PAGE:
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Math Help - Solving a piecewise function by Laplace transform

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    Solving a piecewise function by Laplace transform

    Hello, I am having great difficulty with the following problem:

    y''+6y'+5y=g(t)
    where g(t)=t for 0<t<2 and g(t)=0 for t>2. Initial values are y(0)=1 and y'(0)=0.

    I wrote g(t) as t-t\cdot U(t-2) and used Laplace transforms to get

    (s^2+6s+5)\mathcal{L}\{y\}-s-6=\frac{1}{s}-e^{-2s} \left(\frac{1}{s^2}+\frac{2}{s} \right).

    Originally I distributed the e^{-2s}, solved for \mathcal{L}\{y\} and ended up with some crazy partial fractions, but I think this definitely can't be right as I'm supposed to end up with another piecewise function as my answer. Could anyone point me in the right direction? I have never done a piecewise function with functions of t as the values.
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    Re: Solving a piecewise function by Laplace transform

    Quote Originally Posted by Ragnarok View Post
    Hello, I am having great difficulty with the following problem:

    y''+6y'+5y=g(t)
    where g(t)=t for 0<t<2 and g(t)=0 for t>2. Initial values are y(0)=1 and y'(0)=0.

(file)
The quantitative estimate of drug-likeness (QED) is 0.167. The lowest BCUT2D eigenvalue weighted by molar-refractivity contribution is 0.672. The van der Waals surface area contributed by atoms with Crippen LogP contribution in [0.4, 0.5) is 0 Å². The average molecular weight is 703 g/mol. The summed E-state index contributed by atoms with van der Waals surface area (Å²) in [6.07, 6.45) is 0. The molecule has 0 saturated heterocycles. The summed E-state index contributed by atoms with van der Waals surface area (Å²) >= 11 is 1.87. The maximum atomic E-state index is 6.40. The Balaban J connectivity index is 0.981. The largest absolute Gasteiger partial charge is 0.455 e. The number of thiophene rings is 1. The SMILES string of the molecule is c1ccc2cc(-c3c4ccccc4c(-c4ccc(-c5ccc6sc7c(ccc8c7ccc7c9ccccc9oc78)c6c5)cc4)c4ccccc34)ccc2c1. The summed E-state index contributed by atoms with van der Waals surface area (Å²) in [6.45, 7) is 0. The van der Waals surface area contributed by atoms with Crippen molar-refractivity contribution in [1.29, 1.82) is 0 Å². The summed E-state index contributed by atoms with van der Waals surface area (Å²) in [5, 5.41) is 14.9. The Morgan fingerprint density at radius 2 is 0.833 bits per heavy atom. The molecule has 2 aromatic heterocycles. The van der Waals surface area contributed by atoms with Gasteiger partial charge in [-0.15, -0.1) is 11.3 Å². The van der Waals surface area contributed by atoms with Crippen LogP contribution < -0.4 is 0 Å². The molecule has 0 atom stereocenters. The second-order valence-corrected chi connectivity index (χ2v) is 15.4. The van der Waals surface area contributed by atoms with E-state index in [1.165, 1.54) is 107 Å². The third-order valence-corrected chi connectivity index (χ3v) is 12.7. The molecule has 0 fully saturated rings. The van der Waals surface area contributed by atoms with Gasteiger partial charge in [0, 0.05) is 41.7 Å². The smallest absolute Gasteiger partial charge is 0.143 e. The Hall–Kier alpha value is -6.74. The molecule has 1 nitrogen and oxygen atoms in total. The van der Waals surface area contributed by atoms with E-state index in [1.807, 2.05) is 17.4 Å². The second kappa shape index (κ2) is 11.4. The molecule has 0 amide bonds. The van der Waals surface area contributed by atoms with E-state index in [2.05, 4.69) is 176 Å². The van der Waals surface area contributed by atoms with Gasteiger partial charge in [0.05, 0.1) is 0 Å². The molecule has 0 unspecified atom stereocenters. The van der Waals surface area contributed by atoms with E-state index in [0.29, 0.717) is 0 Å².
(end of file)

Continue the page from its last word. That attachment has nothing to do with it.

I wrote g(t) as t-t\cdot U(t-2) and used Laplace transforms to get

    (s^2+6s+5)\mathcal{L}\{y\}-s-6=\frac{1}{s}-e^{-2s} \left(\frac{1}{s^2}+\frac{2}{s} \right).

    Originally I distributed the e^{-2s}, solved for \mathcal{L}\{y\} and ended up with some crazy partial fractions, but I think this definitely can't be right as I'm supposed to end up with another piecewise function as my answer. Could anyone point me in the right direction? I have never done a piecewise function with functions of t as the values.
    It might help you to try to solve the two following DEs...

    \displaystyle \begin{align*} y'' + 6y' + 5y = t \end{align*} and \displaystyle \begin{align*} y'' + 6y' + 5y = 0 \end{align*}.
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    Re: Solving a piecewise function by Laplace transform

    Okay, I get the solutions

    y=\frac{-6}{25}+\frac{1}{5}t-\frac{13}{50}e^{-5t}+\frac{3}{2}e^{-t}

    for the first one and

    y=\frac{5}{4}e^{-t}-\frac{1}{4}e^{-5t}

    for the second.

    These are similar in form to the solution I got in my original attempt at the problem, though I had crazy coefficients. I just don't understand what to do next as I think we're supposed to end up with a function of the form

    f(t-a)\mathclass{U}(t-a)

    and then rewrite it in piecewise form.
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    Re: Solving a piecewise function by Laplace transform

    I just solved this problem with the help of my teacher. Thanks!
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